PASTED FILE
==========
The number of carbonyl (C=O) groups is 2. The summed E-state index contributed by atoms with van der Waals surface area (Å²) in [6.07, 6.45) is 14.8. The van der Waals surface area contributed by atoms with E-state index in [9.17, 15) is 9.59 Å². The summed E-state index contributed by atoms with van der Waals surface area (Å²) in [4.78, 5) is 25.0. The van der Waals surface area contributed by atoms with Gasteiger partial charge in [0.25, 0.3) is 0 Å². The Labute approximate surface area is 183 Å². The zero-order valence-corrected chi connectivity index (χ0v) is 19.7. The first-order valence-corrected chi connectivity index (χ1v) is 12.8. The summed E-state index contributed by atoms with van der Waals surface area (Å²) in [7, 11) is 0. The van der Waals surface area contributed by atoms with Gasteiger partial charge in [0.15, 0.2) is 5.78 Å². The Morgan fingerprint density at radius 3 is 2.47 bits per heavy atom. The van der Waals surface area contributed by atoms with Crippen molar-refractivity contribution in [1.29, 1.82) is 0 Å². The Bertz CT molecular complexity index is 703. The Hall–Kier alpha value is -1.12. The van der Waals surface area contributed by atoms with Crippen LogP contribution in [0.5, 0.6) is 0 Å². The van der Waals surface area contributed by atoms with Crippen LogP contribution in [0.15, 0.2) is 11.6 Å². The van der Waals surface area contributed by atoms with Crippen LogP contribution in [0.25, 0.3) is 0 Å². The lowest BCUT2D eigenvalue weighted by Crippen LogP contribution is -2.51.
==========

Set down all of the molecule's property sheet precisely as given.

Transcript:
The number of carbonyl (C=O) groups is 2. The summed E-state index contributed by atoms with van der Waals surface area (Å²) in [6.07, 6.45) is 14.8. The van der Waals surface area contributed by atoms with E-state index in [9.17, 15) is 9.59 Å². The summed E-state index contributed by atoms with van der Waals surface area (Å²) in [4.78, 5) is 25.0. The van der Waals surface area contributed by atoms with Gasteiger partial charge in [0.25, 0.3) is 0 Å². The Labute approximate surface area is 183 Å². The zero-order valence-corrected chi connectivity index (χ0v) is 19.7. The first-order valence-corrected chi connectivity index (χ1v) is 12.8. The summed E-state index contributed by atoms with van der Waals surface area (Å²) in [7, 11) is 0. The van der Waals surface area contributed by atoms with Gasteiger partial charge in [0.15, 0.2) is 5.78 Å². The Morgan fingerprint density at radius 3 is 2.47 bits per heavy atom. The van der Waals surface area contributed by atoms with Crippen molar-refractivity contribution in [1.29, 1.82) is 0 Å². The Bertz CT molecular complexity index is 703. The Hall–Kier alpha value is -1.12. The van der Waals surface area contributed by atoms with Crippen LogP contribution in [0.5, 0.6) is 0 Å². The van der Waals surface area contributed by atoms with Crippen LogP contribution in [0.15, 0.2) is 11.6 Å². The van der Waals surface area contributed by atoms with Crippen LogP contribution in [0.25, 0.3) is 0 Å². The lowest BCUT2D eigenvalue weighted by Crippen LogP contribution is -2.51.